A store-bought potato is a mere shadow of its home-grown counterpart. I recommend growing fingerling and waxy varieties as these are the most delicious and most expensive at the market. If you tend to purchase these types of potatoes this might just be a crop where a small-scale planting can save you some money. A pound of seed potatoes will cost you around $5 and will ideally yield around 10 pounds of mature tubers.
What a Potato Prefers
- Season:A cool season crop; hot soil (around 26oC/80oF) causes plants to stop producing tubers
- Sun: Full blast
- Moisture:Well-drained and consistently moist
- Soil Fertility: Mid-range feeders; will grow in moderate fertility but will flourish in rich soil
- Soil pH:Acidic
- Other Soil Characteristics: Loose and free of stones
- What to Plant: Seed potatoes
- Spacing: 12 inches between seed pieces; 2 - 3 feet between rows
- Planting Depth: 1 inch
How to Grow Some Potatoes…
It’s early in the morning. The cup of coffee in your hand is delicious and helps to insulate your hands from the pleasantly crisp morning air. You stroll among the rows upon rows of thriving vegetable plants that you have helped bring into existence feeling proud of this most magnificent accomplishment. You hook a thumb through a belt loop and draw a long breath to puff out your chest. Your garden is positively thriving. You look fondly at the dew drops clinging to small leaves of lettuce and… what the #*!$ is uglying-up those leaves!?! A perfect morning RUINED (well maybe not ruined but no longer quite as perfect).
How to Prevent Pests from Spoiling a Perfect Morning
As I’ve mentioned in previous posts about growing lettuce, it is a fairly easy crop to grow and isn’t all that prone to pest issues. The two pests that I have had some trouble with are aphids and slugs. What follows are some simple ways that you might deal with aphids. Advice for slugs coming soon (this is turning into a serious tome). As with all pest-control issues try to learn to accept a few pests in the garden. You can only hope to MANAGE pest populations; eradication is unnecessary and often an unrealistic goal.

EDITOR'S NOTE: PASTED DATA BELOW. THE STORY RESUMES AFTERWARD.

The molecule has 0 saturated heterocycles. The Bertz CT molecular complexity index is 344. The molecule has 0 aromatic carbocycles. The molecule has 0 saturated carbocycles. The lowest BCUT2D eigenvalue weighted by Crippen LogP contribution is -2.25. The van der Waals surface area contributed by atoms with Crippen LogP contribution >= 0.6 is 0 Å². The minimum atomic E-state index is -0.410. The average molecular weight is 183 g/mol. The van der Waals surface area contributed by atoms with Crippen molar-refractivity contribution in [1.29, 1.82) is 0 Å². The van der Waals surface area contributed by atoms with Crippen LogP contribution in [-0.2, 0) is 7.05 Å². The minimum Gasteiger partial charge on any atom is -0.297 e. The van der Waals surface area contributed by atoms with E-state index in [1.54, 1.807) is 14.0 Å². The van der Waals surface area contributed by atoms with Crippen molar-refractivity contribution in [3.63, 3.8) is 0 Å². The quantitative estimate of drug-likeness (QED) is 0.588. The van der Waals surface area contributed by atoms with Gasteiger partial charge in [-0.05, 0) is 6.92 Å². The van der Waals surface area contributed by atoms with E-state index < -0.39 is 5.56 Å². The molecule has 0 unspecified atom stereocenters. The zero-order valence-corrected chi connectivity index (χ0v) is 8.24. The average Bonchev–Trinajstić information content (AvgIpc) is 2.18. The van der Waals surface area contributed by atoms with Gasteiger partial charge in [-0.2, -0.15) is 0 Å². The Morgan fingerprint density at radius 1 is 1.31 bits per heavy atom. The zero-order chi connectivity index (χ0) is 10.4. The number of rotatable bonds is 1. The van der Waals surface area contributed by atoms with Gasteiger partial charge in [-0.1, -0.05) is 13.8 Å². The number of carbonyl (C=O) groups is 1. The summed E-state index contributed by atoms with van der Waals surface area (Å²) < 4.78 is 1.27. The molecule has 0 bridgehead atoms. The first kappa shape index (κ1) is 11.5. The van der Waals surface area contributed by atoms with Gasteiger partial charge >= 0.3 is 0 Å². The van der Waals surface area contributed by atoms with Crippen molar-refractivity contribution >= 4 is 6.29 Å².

On Monday I wrote about growing head lettuce. Here are a few more details on how to grow it to cut as greens…
Growing lettuce to cut and use as a greens mix is a great option for several reasons. Where it takes seventy days or so to grow a head, baby lettuces are ready in as few as thirty days. After you cut that lettuce back and eat a supremely sublime salad, the greens will grow again, not once, not twice, but at least thrice. The flavour of baby lettuces is far more mild than the mature version (and that may or may not be an advantage) though you do sacrifice a bit of crunch. Finally, a bed of baby lettuce is a beautiful thing!
Sure, iceberg and romaine are both crunchy and do little to offend the palate but your salad frontiers need not end here. There are hundreds of varieties of lettuce and nearly all are easy to grow. These varieties range in flavour from mild to sweet to bitter, and in colour from pale green to the blood red. My favorites include “Brune d’Hiver” (Reddish-brown butterhead), “Forellenschluss”! (A speckled romaine) and “Mascara” (a purple-red leaf variety with deeply-divided, wavy leaves).
Lettuce is easy to grow is thus a great starter crop with which to hone your skills. It prefers cool to moderate temperatures but otherwise doesn’t ask too much of you the gardener. Like almost all vegetables it prefers a well drained soil and consistent moisture; however, unlike other crops lettuce will tolerate a fair bit of shade (though it does best in full to partial sun).